Suburbs and Cities: The Unexpected Truth


Much has been written about how suburbs have taken people away from the city and that now suburbanites need to return back to where they came. But in reality most suburbs of large cities have grown not from the migration of local city-dwellers but from migration from small towns and the countryside.

It is true that suburban areas have been growing strongly, while core cities have tended to grow much more slowly or even to decline. The predominance of suburban growth is not just an American phenomenon, but is fairly universal in the high income world).

This is true in both auto-oriented and transit oriented environments. Suburbs have accounted for more than 90 percent of growth in Japan’s metropolitan areas with more than 1,000,000 residents, both those with high transit market shares and those with high auto market shares, The same is true in Canada, Australia and New Zealand.

In Western Europe, where vaunted transit systems carry a far smaller share of travel than cars, all growth and then some has been in the suburbs, as overall core city populations have declined. Indeed, the same trend is well underway in middle and lower income world urban areas. In such places as Mexico City, Sao Paulo, Buenos Aires, Manila, Shanghai, Kolkata, and Jakarta, nearly all population growth has occurred in the suburbs, rather than the core cities.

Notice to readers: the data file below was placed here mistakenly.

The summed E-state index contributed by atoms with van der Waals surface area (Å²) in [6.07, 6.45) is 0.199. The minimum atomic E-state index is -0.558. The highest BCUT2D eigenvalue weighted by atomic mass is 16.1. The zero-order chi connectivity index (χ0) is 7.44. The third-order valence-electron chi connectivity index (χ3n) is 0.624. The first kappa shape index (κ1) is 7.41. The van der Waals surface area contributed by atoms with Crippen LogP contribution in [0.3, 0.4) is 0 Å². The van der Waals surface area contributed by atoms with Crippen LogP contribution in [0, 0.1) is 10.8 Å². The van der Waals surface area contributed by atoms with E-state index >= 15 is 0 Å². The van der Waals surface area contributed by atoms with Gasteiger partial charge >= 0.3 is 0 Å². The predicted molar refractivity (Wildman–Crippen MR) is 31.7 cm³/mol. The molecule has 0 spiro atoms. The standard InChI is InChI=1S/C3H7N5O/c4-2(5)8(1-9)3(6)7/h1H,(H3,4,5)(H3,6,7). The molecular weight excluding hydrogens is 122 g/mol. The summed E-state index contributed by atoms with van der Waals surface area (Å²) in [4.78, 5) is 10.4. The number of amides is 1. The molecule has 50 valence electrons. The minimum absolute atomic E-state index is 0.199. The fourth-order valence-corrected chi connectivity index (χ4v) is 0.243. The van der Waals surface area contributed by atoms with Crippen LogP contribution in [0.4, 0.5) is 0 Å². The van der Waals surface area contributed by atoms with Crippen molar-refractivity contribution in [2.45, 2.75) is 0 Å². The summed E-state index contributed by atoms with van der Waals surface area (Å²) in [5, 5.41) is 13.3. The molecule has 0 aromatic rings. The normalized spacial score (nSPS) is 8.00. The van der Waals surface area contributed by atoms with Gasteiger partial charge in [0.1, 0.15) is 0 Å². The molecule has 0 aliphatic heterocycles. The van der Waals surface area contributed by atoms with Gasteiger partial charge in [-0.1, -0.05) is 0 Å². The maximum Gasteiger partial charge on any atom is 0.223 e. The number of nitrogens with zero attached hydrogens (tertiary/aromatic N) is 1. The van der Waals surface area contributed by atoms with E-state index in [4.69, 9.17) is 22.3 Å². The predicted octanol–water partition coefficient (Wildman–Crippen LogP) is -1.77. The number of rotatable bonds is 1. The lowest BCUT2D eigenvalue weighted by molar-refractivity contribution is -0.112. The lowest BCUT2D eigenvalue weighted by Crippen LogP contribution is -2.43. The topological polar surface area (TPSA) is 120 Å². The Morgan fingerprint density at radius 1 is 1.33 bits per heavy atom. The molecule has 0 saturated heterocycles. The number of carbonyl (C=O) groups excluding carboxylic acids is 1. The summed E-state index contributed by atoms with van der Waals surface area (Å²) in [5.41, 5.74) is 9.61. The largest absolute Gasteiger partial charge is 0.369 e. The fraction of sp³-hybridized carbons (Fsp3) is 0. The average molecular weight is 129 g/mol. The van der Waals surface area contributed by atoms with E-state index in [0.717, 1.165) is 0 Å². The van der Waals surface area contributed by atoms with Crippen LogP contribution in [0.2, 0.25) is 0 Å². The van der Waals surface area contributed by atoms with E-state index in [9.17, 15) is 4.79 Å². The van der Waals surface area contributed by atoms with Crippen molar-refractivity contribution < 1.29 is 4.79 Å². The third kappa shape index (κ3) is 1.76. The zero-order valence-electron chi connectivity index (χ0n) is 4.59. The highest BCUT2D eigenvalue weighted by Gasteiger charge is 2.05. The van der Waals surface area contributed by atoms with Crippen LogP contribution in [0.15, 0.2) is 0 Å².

As the world faces a more expensive energy future and as efforts are intensified to reduce greenhouse gas (GHG) emissions, it is sometimes suggested that people need to “move back” to the cities. This is a dubious and needless strategy, which reveals a fundamental misunderstanding of the dynamics of metropolitan growth.

Most suburban growth is not the result of declining core city populations, but is rather a consequence of people moving from rural areas and small towns to the major metropolitan areas. It is the appeal of large metropolitan places that drives suburban growth.

Larger metropolitan areas have more lucrative employment opportunities and generally have higher incomes than smaller metropolitan areas. This is particularly the case in developing countries. As a result, the big urban areas attract people seeking to escape what are often the stagnant or even declining economies in smaller areas.